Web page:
A good framework to separate the two is to make high stake, irreversible decisions yourself while letting the team take charge of other decisions that can easily be reversed in case things do not turn out as intended. 

Making a decision yourself does not mean that you ignore your team's inputs or do not involve them in the process, it simply implies that the final decision rests with you.   

A good practice is to take charge of strategic decisions as a leader and pass on executional decisions to your team. While strategy and tactics belong together, it’s much harder to change a strategy than tactics which offers a lot of flexibility to make the strategy successful. 

Once the boundary for control is established by having a clear separation of the type of decisions that the team is empowered to make, take time to provide that clarity to your team. Upfront investment in providing this clarity can save a lot of time by avoiding confusion and misalignment of expectations that come from lack of it.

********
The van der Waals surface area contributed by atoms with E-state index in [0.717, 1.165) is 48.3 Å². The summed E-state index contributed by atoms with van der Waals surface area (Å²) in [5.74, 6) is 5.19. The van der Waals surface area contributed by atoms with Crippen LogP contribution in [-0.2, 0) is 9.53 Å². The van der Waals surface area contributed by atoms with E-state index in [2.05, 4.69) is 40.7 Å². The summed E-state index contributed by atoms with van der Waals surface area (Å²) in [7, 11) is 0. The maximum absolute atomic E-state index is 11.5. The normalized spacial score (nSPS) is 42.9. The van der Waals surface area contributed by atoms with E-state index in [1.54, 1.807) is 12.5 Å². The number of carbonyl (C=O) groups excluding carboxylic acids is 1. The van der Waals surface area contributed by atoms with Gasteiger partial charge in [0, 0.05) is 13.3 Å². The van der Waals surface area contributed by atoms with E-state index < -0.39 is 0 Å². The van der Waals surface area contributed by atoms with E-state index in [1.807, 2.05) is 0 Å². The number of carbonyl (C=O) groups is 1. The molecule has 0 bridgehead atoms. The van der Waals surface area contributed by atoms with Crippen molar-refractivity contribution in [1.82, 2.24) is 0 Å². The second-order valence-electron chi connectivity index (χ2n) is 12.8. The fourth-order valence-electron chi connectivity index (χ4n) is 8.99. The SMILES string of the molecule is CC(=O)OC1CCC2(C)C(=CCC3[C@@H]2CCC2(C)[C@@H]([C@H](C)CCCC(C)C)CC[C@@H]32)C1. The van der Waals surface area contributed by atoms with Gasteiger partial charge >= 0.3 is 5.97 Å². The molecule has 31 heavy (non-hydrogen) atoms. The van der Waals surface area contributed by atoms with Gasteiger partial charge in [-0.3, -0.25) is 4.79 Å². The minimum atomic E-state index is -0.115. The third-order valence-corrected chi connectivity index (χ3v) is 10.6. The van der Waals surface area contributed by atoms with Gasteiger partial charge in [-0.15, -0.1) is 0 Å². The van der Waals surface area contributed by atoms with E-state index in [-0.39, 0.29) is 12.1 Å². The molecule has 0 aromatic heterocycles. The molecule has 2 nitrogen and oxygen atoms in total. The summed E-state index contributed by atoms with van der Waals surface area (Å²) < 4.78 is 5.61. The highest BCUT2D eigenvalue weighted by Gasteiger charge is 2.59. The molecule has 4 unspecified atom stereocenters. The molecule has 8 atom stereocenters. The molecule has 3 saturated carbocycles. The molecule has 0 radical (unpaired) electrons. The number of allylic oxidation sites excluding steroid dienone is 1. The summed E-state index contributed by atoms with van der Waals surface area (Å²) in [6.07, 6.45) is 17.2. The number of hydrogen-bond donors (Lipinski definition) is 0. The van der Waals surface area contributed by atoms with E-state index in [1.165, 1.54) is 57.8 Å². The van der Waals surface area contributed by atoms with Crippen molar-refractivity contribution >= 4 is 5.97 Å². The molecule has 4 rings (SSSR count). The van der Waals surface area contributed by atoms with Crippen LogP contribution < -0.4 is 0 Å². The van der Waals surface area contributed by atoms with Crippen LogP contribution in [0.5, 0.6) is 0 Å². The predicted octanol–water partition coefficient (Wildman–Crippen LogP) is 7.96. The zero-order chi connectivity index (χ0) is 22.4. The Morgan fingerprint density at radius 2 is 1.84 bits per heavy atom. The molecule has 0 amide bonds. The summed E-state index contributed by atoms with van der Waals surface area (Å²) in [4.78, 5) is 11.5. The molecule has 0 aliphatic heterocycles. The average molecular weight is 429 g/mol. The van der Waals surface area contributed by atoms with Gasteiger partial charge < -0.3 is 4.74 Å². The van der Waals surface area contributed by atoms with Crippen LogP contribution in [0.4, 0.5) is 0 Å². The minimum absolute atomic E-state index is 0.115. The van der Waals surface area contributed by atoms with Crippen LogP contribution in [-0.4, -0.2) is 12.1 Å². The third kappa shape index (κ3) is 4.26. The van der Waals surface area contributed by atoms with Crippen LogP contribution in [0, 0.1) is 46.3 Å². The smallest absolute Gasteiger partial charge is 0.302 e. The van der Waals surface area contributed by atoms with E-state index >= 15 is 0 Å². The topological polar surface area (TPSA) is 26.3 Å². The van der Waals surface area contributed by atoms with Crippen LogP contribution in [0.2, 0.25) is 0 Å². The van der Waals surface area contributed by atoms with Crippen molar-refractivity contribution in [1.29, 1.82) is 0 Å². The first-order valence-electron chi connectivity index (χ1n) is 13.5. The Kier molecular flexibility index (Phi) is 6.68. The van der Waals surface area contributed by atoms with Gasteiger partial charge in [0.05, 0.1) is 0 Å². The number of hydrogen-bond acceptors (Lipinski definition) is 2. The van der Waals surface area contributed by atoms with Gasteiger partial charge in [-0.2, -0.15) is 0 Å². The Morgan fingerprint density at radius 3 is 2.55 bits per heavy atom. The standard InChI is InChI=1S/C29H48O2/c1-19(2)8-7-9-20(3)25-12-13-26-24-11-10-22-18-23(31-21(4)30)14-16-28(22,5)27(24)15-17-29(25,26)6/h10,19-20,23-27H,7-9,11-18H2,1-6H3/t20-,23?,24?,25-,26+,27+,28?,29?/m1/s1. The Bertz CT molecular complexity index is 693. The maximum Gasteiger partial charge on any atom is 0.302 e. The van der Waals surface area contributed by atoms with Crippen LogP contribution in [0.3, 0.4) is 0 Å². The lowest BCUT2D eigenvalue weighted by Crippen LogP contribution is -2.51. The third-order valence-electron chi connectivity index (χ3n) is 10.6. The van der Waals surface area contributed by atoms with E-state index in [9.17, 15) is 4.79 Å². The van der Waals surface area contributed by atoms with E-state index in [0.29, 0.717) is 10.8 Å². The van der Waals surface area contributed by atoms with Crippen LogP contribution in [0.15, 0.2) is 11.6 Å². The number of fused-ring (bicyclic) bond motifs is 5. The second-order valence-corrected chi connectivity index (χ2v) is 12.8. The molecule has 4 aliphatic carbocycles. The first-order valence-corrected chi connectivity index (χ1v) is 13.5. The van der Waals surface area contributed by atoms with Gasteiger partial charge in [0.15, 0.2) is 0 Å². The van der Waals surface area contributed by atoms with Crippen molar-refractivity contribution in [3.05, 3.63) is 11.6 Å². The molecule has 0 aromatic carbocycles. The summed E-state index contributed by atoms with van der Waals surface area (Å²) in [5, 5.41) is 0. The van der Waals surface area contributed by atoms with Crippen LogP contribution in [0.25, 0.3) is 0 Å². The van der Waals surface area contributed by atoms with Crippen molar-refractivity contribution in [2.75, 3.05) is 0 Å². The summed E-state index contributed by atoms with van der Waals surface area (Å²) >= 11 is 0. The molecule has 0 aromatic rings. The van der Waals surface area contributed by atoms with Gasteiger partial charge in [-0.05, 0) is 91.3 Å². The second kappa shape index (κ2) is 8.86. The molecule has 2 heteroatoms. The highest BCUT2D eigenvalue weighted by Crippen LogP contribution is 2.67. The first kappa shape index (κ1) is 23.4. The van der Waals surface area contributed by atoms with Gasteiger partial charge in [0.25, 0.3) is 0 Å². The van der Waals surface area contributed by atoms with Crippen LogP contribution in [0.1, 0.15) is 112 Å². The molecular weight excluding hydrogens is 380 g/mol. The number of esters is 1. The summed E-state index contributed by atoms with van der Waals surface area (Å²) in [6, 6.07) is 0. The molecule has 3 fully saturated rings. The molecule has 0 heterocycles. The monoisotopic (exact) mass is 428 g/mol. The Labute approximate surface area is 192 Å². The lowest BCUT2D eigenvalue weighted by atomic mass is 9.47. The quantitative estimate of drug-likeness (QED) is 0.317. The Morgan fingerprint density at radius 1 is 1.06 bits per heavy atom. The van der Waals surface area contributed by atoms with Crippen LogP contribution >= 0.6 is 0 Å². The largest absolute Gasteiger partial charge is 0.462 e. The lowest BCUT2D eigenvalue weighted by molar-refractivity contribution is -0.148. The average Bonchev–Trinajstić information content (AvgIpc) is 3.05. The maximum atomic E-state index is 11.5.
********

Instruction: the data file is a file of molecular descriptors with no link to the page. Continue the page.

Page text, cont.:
As John C. Maxwell puts in The 17 Indisputable Laws of Teamwork - “It's better to prepare than to repair.”

2. Competence - Build on strengths  

Control requires equipping your team with the required competence to make informed decisions. 

It involves asking these questions:

  1. Where does my team stand now?
  2. What are the strengths of individual team members?
  3. How can I leverage their strengths?
  4. What are the gaps in their knowledge to evaluate different choices?
  5. Does my team know and acknowledge these gaps?
  6. How can I enable my team to develop the necessary skills to be effective in their role?

John C. Maxwell highlights the importance of utilising strengths in The 17 Indisputable Laws of Teamwork -